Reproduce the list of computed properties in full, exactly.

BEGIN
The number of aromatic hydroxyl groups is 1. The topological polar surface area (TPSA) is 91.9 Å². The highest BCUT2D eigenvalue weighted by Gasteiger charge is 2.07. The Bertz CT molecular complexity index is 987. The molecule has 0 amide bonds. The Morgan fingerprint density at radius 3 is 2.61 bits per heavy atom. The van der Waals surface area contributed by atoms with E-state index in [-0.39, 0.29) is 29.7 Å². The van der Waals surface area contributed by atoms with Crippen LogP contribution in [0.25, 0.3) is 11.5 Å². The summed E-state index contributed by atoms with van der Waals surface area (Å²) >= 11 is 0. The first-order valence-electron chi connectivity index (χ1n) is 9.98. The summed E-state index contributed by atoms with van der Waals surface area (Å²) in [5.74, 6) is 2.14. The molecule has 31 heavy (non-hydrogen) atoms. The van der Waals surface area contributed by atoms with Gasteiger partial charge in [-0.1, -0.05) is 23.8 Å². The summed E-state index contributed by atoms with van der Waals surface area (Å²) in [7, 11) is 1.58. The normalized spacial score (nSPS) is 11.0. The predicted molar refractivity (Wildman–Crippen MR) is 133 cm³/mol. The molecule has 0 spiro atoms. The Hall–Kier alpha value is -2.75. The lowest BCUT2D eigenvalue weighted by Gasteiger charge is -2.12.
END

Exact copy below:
The number of aromatic hydroxyl groups is 1. The topological polar surface area (TPSA) is 91.9 Å². The highest BCUT2D eigenvalue weighted by Gasteiger charge is 2.07. The Bertz CT molecular complexity index is 987. The molecule has 0 amide bonds. The Morgan fingerprint density at radius 3 is 2.61 bits per heavy atom. The van der Waals surface area contributed by atoms with E-state index in [-0.39, 0.29) is 29.7 Å². The van der Waals surface area contributed by atoms with Crippen LogP contribution in [0.25, 0.3) is 11.5 Å². The summed E-state index contributed by atoms with van der Waals surface area (Å²) >= 11 is 0. The first-order valence-electron chi connectivity index (χ1n) is 9.98. The summed E-state index contributed by atoms with van der Waals surface area (Å²) in [5.74, 6) is 2.14. The molecule has 31 heavy (non-hydrogen) atoms. The van der Waals surface area contributed by atoms with Gasteiger partial charge in [-0.1, -0.05) is 23.8 Å². The summed E-state index contributed by atoms with van der Waals surface area (Å²) in [7, 11) is 1.58. The normalized spacial score (nSPS) is 11.0. The predicted molar refractivity (Wildman–Crippen MR) is 133 cm³/mol. The molecule has 0 spiro atoms. The Hall–Kier alpha value is -2.75. The lowest BCUT2D eigenvalue weighted by Gasteiger charge is -2.12.